READ CHRIS’ BOOK, The American Health Economy Illustrated (AEI Press, 2012), available at Amazon and other major retailers or as a pdf at AEI. With generous support from the National Research Initiative at the American Enterprise Institute , an online version complete with downloadable Powerpoint slides and companion spreadsheets has been made available through the Medical Industry Institute’s Open Education Hub at the University of Minnesota.
INVESTORS’ NOTE : The biggest publicly-traded players in Obamacare’s health insurance exchanges are Aetna AET -0.28% (NYSE: AET ), Humana HUM -0.78% (NYSE: HUM), Cigna CI -0.25% (NYSE: CI ), Molina (NYSE: MOH ), WellPoint (NYSE: WLP ), and Centene CNC -2.15%(NYSE: CNC ), in order of the number of uninsured exchange-eligible Americans for whom their plans are available.
 In the words of Ron Pollack, executive director of Families USA, a lobbying group deeply involved in Obamacare’s passage: “If Nancy Pelosi had not been the House Speaker in the 111th Congress, the Affordable Care Act would never have been enacted because Pelosi, time and again, made the difference in getting the law passed.”
 Sharp-eyed readers will note that I am relying on 2016 data to support these claims. That is to avoid accusations that I have stacked the decks by looking at figures after President Trump purportedly began “sabotaging” the law. In reality, despite his best efforts to unravel the law, the decline in Exchange enrollment between 2016 and 2017 (less than 400,000) was virtually identical to the decline in enrollments between 2015 and 2016. And the enrollment decline in enrollment this year is virtually identical to last year’s. In short, the Exchanges were struggling well before Donald Trump took office and have continued to decline at about the same pace.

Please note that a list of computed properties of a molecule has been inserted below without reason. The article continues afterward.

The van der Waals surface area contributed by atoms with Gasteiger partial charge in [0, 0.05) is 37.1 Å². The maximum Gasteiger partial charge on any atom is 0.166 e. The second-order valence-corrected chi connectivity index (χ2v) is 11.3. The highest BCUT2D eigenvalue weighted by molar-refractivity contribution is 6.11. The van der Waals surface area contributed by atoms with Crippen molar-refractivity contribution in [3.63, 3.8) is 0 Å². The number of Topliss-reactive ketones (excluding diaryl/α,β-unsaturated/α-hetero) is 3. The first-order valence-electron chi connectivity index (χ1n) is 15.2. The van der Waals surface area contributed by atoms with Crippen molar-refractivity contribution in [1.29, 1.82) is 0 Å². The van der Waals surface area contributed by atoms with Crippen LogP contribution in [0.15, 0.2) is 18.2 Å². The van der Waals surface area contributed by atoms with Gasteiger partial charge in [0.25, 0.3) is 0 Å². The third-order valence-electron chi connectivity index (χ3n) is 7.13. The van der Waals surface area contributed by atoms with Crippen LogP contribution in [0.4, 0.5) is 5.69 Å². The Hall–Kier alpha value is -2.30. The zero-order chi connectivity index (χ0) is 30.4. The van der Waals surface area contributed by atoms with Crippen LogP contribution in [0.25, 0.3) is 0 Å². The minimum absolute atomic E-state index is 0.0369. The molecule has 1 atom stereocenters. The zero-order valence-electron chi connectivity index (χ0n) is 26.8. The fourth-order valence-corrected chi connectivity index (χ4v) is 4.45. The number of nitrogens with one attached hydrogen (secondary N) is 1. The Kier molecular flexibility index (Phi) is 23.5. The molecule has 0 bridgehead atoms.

Life expectancy was 78.9 years in 2014, declining to 78.7 in 2015 (Table 4). Although it originally was estimated to have declined another 0.1 years by 2016 (Table 4), final figures published by CDC show that actual life expectancy for 2016 remained stable at 78.7. However, in 2017, life expectancy declined another 0.1 years.